An intelligence analyst who illegally obtained classified US government documents on drone warfare and leaked them to a journalist has been sentenced to prison.
Daniel Everette Hale met the reporter in April 2013 while attending an event in a bookstore in Washington DC.
In 2014, while working as a cleared defense contractor at the National Geospatial-Intelligence Agency (NGA), Hale printed six classified documents, all of which were later published by a news outlet.
Hale later printed 36 documents from his Top Secret-clearance computer, including 23 documents unrelated to his work at the NGA, and gave 17 of them to the journalist to publish. Among the 17 were 11 documents marked as Secret or Top Secret.
In 2019, 33-year-old Nashville resident Hale was indicted on five charges relating to the data leak. The news outlet was not identified by prosecutors, but the leaked files described in court records appear to match documents published by the Intercept.
The leaked information exposed the civilian costs of the US military’s drone program, which was ramped up to new heights under President Barack Obama. During his presidency, Obama authorized 542 drone strikes that killed an estimated 3,797 people, including 324 civilians.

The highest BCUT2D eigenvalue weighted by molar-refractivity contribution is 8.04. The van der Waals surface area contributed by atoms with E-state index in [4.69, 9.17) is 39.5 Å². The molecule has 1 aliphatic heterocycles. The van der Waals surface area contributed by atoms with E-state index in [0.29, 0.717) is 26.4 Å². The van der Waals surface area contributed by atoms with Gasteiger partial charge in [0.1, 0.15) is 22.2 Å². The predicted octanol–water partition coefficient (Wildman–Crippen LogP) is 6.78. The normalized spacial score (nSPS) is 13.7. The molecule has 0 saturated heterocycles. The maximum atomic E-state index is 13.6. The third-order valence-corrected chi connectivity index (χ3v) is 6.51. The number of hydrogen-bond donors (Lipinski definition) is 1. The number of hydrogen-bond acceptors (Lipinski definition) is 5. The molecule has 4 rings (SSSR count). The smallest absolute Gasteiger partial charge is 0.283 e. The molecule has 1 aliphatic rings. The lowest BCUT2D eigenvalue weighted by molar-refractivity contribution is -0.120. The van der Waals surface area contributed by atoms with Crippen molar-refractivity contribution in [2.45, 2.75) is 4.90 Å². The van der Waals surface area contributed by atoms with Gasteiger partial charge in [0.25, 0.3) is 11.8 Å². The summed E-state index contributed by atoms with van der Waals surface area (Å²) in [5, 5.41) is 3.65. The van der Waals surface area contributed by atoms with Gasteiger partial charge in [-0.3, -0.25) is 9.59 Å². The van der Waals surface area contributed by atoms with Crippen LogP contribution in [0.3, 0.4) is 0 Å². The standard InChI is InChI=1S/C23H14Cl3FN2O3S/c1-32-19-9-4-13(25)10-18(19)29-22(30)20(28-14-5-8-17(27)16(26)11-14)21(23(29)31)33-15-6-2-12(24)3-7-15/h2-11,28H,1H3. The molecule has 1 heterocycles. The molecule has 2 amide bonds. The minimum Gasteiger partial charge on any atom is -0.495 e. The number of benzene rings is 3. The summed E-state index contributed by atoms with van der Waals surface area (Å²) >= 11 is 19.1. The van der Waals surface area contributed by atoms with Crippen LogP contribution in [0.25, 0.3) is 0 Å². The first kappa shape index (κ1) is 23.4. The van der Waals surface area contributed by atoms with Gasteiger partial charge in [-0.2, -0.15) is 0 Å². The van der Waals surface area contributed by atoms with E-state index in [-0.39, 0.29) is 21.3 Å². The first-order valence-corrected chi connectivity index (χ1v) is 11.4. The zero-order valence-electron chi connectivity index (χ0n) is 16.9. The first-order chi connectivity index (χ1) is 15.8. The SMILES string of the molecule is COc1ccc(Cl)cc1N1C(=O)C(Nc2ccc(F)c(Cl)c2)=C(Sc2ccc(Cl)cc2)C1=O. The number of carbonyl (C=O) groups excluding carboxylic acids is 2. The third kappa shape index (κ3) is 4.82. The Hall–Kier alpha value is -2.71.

Hale pleaded guilty on March 31 to retention and transmission of national defense information. He admitted to communicating with the reporter via phone, text message, email and encrypted messaging platform Jabber, and to meeting with the reporter in person on multiple occasions.
Hale served as an enlisted airman in the US Air Force from 2009 to 2013 before receiving language and intelligence training and being assigned to work at the National Security Agency and deployed to Afghanistan as an intelligence analyst.
At his sentencing on July 27, Hale said it “was necessary to dispel the lie that drone warfare keeps us safe, that our lives are worth more than theirs.”
Before sentencing Hale to serve 45 months in prison, US District Judge Liam O’Grady told the analyst that he “could have been a whistleblower … without taking any of these documents.”
The Reporters Committee for Freedom of the Press said: “Using the Espionage Act in this way to prosecute journalists’ sources as spies chills newsgathering and discourages sources from coming forward with information in the public interest.”